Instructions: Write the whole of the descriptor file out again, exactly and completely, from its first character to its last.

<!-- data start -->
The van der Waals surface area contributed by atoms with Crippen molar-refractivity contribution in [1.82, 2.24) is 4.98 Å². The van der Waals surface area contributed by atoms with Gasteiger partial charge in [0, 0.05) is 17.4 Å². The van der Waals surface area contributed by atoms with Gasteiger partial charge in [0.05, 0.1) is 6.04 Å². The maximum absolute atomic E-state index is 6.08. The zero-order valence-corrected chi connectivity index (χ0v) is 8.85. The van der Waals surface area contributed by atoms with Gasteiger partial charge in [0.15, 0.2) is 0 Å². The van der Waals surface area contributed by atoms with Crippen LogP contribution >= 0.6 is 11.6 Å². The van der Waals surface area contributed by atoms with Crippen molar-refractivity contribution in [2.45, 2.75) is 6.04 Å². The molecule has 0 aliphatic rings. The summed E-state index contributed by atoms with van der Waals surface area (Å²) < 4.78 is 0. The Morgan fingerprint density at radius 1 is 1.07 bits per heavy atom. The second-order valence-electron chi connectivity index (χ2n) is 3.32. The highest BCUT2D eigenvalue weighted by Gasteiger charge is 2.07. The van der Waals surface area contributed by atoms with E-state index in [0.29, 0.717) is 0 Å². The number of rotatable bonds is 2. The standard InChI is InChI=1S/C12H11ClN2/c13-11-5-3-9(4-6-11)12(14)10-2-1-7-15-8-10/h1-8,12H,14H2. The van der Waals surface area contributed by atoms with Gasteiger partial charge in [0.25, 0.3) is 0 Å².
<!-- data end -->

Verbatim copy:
The van der Waals surface area contributed by atoms with Crippen molar-refractivity contribution in [1.82, 2.24) is 4.98 Å². The van der Waals surface area contributed by atoms with Gasteiger partial charge in [0, 0.05) is 17.4 Å². The van der Waals surface area contributed by atoms with Gasteiger partial charge in [0.05, 0.1) is 6.04 Å². The maximum absolute atomic E-state index is 6.08. The zero-order valence-corrected chi connectivity index (χ0v) is 8.85. The van der Waals surface area contributed by atoms with Gasteiger partial charge in [0.15, 0.2) is 0 Å². The van der Waals surface area contributed by atoms with Crippen LogP contribution >= 0.6 is 11.6 Å². The van der Waals surface area contributed by atoms with Crippen molar-refractivity contribution in [2.45, 2.75) is 6.04 Å². The molecule has 0 aliphatic rings. The summed E-state index contributed by atoms with van der Waals surface area (Å²) < 4.78 is 0. The Morgan fingerprint density at radius 1 is 1.07 bits per heavy atom. The second-order valence-electron chi connectivity index (χ2n) is 3.32. The highest BCUT2D eigenvalue weighted by Gasteiger charge is 2.07. The van der Waals surface area contributed by atoms with E-state index in [0.29, 0.717) is 0 Å². The number of rotatable bonds is 2. The standard InChI is InChI=1S/C12H11ClN2/c13-11-5-3-9(4-6-11)12(14)10-2-1-7-15-8-10/h1-8,12H,14H2. The van der Waals surface area contributed by atoms with Gasteiger partial charge in [0.25, 0.3) is 0 Å².